By Paul Lambis
With the holiday season upon us, and as the year draws to a close, festive feelings of love, generosity and sentimental sharing often translate to irrational consumer-buying decisions, annoying holiday music, dysfunctional family gatherings, unhealthy binge eating.
Christmas is, without a doubt, my favourite time of the year, especially as we live on a Mediterranean island such as Cyprus that is ideal for outdoor winter barbeques, relaxing around a warm fireplace and dashing up the mountains for a touch of snow (maybe).
However, there are certain things we cannot escape at Christmastide such as the unavoidable shopping experience. Although it seems obvious, retail outlets position their campaigns earlier every year to capitalise on consumer sentiment and maximise profit – a phenomenon known as Christmas Creep. Shopping malls become overcrowded with consumers battling for the right-sized turkey, trendy toys, best tech gadgets, clothes, sweet treats, and the impractical gifts that elicit a cheerful nostalgia upon purchase yet serve no real purpose.
The holidays have a tendency of making us spend more than we can afford, but the shopping joyride would not be complete without the same 20 Christmas melodies that blare repeatedly through the loudspeakers of every store, each one progressively worse than the last. Holiday music may, at first, evoke feelings of nostalgia and put one in the mood for the holidays. However, hearing Mariah Carey, Michael Bublé, Wham, and all those kitsch Christmas pop songs of decades past on repeat can lead to irritation, boredom, and even distress, according to researchers. “There is a U-shaped relationship between how often we hear a song and how much we like it, what is known as the mere-exposure effect,” says Victoria Williamson, PhD, who conducts research on the psychology of music at Goldsmiths, University of London. “Endless loops of Rudolph, the Red-Nosed Reindeer or any tinsel-y tune can have a psychological impact.”
While social media posts reflect a tremendous sense of uplift and enthusiasm in the run-up to the holidays, one cannot help but notice the strained family dynamics that are frequently highlighted during the season of joy. The family, togetherness, food and the giving and receiving of gifts, all contribute to the ‘wonderful time of the year’ concept, however the season can also highlight the loss of the ideal family and relationships that are not perfect, inspiring feelings of loneliness and melancholy.
Families can never be perfect. Every one will experience challenges, trials, character deficiencies, and more. Whether a scapegoat, often cast aside and blamed for other people’s problems, a caretaker – the enabler or martyr who attempts to keep everyone within the family happy, a high functioning, well-balanced ‘hero’ who the family points to as a solid example, or a mascot who uses humour to distract from serious issues, there will never be a dull moment at the Christmas table.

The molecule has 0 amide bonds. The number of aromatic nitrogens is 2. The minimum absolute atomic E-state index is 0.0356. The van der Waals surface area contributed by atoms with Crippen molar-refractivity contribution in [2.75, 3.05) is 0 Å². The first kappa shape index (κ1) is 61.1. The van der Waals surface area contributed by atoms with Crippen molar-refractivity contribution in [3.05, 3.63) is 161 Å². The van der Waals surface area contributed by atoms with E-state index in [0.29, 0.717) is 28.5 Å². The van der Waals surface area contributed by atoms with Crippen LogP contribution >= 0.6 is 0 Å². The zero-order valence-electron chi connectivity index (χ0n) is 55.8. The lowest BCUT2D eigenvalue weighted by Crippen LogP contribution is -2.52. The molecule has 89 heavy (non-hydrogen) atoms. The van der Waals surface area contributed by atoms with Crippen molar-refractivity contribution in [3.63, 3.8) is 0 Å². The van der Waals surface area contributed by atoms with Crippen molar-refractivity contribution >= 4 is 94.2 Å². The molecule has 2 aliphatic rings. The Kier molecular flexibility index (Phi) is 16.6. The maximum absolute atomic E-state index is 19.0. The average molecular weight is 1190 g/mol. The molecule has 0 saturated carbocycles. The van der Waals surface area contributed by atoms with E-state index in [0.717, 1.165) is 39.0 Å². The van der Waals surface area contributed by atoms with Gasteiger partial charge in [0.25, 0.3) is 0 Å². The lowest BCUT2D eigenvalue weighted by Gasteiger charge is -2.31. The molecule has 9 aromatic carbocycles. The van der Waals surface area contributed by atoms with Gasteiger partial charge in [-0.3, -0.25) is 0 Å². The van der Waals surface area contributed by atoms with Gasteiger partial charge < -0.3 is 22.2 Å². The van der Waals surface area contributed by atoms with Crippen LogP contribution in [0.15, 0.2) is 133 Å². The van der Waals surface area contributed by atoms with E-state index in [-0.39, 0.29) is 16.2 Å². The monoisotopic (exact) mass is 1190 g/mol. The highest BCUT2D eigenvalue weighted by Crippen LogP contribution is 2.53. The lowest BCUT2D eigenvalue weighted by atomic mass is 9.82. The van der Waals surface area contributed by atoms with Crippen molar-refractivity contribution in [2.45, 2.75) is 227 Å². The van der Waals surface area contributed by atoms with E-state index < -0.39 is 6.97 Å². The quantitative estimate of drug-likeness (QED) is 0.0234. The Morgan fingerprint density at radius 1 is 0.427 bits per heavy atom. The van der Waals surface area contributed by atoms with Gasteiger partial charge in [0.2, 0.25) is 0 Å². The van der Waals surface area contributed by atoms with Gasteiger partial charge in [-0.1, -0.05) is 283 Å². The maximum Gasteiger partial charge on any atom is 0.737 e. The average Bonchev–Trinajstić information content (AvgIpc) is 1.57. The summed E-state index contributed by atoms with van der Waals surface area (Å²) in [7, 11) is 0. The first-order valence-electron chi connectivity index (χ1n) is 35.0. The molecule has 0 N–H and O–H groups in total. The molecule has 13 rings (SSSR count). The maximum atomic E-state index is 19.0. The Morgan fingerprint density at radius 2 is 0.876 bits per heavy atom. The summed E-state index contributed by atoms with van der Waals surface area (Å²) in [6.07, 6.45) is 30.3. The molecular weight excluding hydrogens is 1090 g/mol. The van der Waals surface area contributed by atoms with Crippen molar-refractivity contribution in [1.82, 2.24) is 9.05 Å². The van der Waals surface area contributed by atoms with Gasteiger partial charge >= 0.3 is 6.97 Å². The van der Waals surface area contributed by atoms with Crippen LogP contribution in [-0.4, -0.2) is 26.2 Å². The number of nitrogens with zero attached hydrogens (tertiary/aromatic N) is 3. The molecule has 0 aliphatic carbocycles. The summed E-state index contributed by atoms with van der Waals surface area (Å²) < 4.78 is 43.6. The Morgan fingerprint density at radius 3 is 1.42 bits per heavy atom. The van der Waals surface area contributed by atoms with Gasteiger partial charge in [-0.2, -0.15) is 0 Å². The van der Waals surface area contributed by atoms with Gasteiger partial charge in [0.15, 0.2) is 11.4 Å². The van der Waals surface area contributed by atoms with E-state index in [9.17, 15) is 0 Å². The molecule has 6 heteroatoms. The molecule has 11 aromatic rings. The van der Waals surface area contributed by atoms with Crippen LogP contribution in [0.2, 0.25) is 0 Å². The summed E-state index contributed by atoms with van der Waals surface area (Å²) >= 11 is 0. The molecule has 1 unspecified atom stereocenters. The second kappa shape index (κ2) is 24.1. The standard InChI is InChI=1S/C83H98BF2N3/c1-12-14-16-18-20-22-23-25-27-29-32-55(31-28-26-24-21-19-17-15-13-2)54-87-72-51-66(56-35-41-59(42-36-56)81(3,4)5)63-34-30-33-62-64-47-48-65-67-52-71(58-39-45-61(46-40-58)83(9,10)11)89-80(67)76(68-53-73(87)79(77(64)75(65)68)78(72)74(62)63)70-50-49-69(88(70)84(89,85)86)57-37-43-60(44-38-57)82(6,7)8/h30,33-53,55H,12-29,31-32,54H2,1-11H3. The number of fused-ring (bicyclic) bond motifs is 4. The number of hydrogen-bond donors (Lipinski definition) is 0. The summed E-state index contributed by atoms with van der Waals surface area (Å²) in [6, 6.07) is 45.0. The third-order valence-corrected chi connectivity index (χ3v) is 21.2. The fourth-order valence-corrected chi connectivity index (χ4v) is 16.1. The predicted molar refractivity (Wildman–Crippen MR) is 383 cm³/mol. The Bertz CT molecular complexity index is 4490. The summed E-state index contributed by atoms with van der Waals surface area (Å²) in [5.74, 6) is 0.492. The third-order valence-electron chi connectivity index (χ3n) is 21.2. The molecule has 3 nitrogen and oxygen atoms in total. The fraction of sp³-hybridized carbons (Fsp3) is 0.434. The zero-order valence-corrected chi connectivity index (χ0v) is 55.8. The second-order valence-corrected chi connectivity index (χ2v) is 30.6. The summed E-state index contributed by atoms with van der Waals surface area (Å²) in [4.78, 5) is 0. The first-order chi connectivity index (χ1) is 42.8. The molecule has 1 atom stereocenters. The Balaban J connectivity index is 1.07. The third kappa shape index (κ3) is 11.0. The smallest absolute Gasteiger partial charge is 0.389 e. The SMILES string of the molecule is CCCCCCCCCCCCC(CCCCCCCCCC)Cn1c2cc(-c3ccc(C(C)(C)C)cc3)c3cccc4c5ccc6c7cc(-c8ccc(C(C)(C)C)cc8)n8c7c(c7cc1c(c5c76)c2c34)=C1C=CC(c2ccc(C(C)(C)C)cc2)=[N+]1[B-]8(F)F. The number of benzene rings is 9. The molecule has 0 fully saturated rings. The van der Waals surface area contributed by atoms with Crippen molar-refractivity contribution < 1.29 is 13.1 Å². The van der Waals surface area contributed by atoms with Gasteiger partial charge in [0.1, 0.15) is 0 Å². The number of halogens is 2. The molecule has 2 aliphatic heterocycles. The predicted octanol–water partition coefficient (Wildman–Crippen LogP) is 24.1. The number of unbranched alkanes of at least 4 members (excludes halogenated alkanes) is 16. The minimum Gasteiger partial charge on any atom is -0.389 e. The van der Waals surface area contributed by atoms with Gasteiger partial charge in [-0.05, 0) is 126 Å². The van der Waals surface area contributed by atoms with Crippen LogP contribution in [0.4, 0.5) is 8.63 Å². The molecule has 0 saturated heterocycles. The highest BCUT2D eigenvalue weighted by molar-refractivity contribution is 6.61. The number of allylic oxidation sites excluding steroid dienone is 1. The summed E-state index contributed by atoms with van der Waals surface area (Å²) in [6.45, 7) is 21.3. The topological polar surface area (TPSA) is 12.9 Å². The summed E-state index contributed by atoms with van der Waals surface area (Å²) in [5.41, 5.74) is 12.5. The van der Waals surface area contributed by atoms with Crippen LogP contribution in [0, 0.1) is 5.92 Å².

Just as misery loves company, so does indulgence. Emotional eating is a big cause of holiday bingeing. Healthy eating habits fall apart as we gorge ourselves in one sitting and loosen the belt buckles directly after as one’s body deals with the effects of too much food.
When it comes to home entertainment, the streaming services are a one-stop-shop for Christmas classics, and an abundance of poorly executed festive specials with bad premises and celebrity has-beens who are desperate for the spotlight.
Let’s face it. There is only one thing we all want to do at Christmas, and that is eat our body weight in kourabiedes, melomakarona, mince pies and stuffed turkey, while watching reruns of It’s a Wonderful Life, Love Actually and Die Hard – the ultimate Christmas movie.
Incidentally, a fierce debate is raging over as to whether Die Hard is a Christmas film. The 1988 action-packed movie is set during the holiday period – in fact, on Christmas Eve itself. Bruce Willis might not have the snowy London scenes with Hugh Grant and friends, or the feel-good message of Miracle on 34th Street, however, the sweat and tears of the film are more reminiscent of the experience of festive shopping, than the joy of Christmas itself.
In celebration of Santa’s impending arrival, I have invested in an artificial, eco-friendly tree, fluffed, and shaped the branches to make it look fuller and more natural, untangled the lights, hung up the baubles and sentimental decorations, wrapped the presents – including some useless kitchen gadget my other half believes will spread a little joy to all the female members of our tribe, updated my Netflix subscription, downloaded Spotify’s Christmas playlist, and extended an invitation to the family for our annual Christmas lunch. All that remains, is to see whether I have been naughty or nice.